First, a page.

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'India's Bill Gates' to retire from IT group Wipro

Azim Premji, who started out selling cooking oil, will focus on philanthropy

Wipro Chairman Azim Premji, who built the company up into India's fourth-largest software exporter, announced his retirement on June 6. He is pictured here at the World Economic Forum.   © Reuters

MUMBAI -- The man who created one of India's leading information technology services groups, Wipro, out of a vegetable oil business said on June 6 he will retire in July.

Azim Premji, often described as India's Bill Gates, will leave the company after 53 years from his current position as chairman and managing director. He will make way for CEO Abidali Z. Neemuchwala, who will take over as managing director, while son Rishad will become chairman.

"It has been a long and satisfying journey for me," Premji said in a statement. "As I look into the future, I plan to devote more time to focus on our philanthropic activities. I have great confidence and trust in Rishad's leadership to steer Wipro in its next phase of growth as we move forward."

Born on July 24, 1945, Premji left Stanford University to join his family's business, Western Indian Vegetable Products, in 1966. He immediately began diversifying into new businesses, such as soap, shoes and hydraulic cylinders. In 1977, Premji renamed the company Wipro and ventured into computers when IBM left the Indian market.

Wipro started off selling computers but later shifted its focus to software. Premji was instrumental in turning what was then a $2 million cooking oil business into a group generating nearly $ 8.5 billion in revenue and spanning 58 countries.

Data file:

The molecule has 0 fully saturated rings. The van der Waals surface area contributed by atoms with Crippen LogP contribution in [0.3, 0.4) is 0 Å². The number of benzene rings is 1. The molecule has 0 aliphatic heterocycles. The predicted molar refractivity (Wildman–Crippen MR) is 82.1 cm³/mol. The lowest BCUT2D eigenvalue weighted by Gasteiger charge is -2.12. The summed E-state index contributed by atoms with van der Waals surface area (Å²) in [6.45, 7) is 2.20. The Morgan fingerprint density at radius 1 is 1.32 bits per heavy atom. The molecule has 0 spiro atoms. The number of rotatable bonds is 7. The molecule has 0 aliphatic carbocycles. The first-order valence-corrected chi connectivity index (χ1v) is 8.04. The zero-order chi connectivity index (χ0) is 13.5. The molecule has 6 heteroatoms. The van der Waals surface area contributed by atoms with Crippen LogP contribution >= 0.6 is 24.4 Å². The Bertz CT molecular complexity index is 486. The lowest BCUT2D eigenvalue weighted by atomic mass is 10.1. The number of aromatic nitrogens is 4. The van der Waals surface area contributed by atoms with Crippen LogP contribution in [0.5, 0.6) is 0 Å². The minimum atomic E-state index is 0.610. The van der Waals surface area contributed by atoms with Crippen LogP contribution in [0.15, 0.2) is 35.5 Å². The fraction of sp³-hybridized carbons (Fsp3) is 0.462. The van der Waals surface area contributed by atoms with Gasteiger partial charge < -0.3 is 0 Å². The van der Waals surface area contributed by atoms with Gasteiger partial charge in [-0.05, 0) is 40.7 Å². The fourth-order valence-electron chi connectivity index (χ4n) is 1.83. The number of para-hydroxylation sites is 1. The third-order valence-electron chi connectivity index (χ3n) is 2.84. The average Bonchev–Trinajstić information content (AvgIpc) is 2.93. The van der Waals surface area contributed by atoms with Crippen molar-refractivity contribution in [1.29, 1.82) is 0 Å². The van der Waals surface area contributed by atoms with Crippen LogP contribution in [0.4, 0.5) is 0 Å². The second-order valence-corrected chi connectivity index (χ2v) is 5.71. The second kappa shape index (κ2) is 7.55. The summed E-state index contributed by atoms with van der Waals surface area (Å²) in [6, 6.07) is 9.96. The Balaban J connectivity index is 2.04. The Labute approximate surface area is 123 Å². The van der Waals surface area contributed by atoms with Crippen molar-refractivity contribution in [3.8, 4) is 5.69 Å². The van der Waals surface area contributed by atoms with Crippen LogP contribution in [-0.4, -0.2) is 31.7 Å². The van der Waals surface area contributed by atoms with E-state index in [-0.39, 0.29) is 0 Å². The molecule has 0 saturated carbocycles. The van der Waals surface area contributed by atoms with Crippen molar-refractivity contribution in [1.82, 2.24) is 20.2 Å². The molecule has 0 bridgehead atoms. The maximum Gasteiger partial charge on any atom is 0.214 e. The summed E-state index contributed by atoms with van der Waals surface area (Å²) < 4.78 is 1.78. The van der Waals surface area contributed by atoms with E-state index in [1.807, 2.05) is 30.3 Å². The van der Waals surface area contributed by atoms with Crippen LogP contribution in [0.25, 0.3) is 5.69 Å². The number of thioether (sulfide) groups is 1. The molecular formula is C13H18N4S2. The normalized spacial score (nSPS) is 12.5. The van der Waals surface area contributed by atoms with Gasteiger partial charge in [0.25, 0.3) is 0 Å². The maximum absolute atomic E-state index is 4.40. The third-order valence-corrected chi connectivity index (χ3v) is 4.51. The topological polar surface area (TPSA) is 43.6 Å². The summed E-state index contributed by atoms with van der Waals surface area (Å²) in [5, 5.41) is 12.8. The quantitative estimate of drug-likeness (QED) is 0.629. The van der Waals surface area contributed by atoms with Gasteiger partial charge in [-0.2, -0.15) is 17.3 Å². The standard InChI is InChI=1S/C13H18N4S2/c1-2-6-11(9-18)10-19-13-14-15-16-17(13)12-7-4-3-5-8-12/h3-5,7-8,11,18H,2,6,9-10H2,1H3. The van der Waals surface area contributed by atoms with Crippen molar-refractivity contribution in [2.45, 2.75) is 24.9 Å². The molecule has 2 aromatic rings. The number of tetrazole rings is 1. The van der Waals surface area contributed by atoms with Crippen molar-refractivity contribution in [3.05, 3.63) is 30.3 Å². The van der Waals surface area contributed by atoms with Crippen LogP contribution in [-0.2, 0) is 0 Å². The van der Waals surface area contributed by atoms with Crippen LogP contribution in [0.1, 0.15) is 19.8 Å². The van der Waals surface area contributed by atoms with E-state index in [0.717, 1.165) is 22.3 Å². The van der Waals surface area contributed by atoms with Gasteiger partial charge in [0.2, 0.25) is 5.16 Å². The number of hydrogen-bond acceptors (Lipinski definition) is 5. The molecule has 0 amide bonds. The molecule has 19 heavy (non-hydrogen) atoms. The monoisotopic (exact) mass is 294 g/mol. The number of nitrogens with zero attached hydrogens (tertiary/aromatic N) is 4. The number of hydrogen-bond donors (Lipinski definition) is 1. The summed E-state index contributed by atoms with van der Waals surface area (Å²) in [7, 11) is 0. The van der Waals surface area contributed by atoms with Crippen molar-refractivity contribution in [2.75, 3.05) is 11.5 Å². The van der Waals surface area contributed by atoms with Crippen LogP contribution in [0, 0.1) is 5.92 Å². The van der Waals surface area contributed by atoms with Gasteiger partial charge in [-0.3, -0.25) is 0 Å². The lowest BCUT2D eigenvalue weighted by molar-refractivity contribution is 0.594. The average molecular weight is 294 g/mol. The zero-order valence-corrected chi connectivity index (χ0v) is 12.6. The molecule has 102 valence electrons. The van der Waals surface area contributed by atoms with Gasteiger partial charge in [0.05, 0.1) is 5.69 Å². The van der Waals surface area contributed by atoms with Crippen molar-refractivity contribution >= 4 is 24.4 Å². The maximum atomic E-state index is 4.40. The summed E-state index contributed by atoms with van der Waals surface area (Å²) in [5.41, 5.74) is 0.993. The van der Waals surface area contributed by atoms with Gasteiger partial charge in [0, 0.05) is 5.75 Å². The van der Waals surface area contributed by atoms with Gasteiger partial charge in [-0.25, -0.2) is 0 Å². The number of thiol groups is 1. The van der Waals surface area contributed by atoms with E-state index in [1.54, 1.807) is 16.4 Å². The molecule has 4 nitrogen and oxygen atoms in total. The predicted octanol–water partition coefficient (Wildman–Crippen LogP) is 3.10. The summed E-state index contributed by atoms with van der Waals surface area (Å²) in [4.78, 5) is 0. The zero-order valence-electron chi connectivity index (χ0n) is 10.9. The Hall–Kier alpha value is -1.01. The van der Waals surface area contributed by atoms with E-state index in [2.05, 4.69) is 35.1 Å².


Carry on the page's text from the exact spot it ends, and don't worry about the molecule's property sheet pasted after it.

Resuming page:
Now India's fourth-largest software exporter, Wipro has struggled with low growth mode in recent years, weighed down by insolvencies by clients, slowing U.S. demand and weakening revenue from its core IT services business.

For the quarter ended in March, Wipro's net profit rose to 24.84 billion rupees ($359 million) from 18.03 billion rupees a year earlier, the company said in a statement. Revenue from IT services grew more than 11% to 150.38 billion rupees.

A slow pace of transition to new digital technologies such as artificial intelligence and cloud computing, as well as declining investments in its traditional software maintenance business have deepened Wipro's woes. Wipro made a leadership change in February 2016, appointing industry veteran Neemuchwala as the new CEO.

In 2001, Premji established the Azim Premji Foundation, a not-for-profit organization with the aim of improving the quality and equity of India's public schools. Premji has so far donated $21 billion to the foundation, including 67% of shares in Wipro.

"I'm inspired by Azim Premji's continued commitment to philanthropy. His latest contribution will make a tremendous impact," Microsoft founder and philanthropist Bill Gates tweeted in March.

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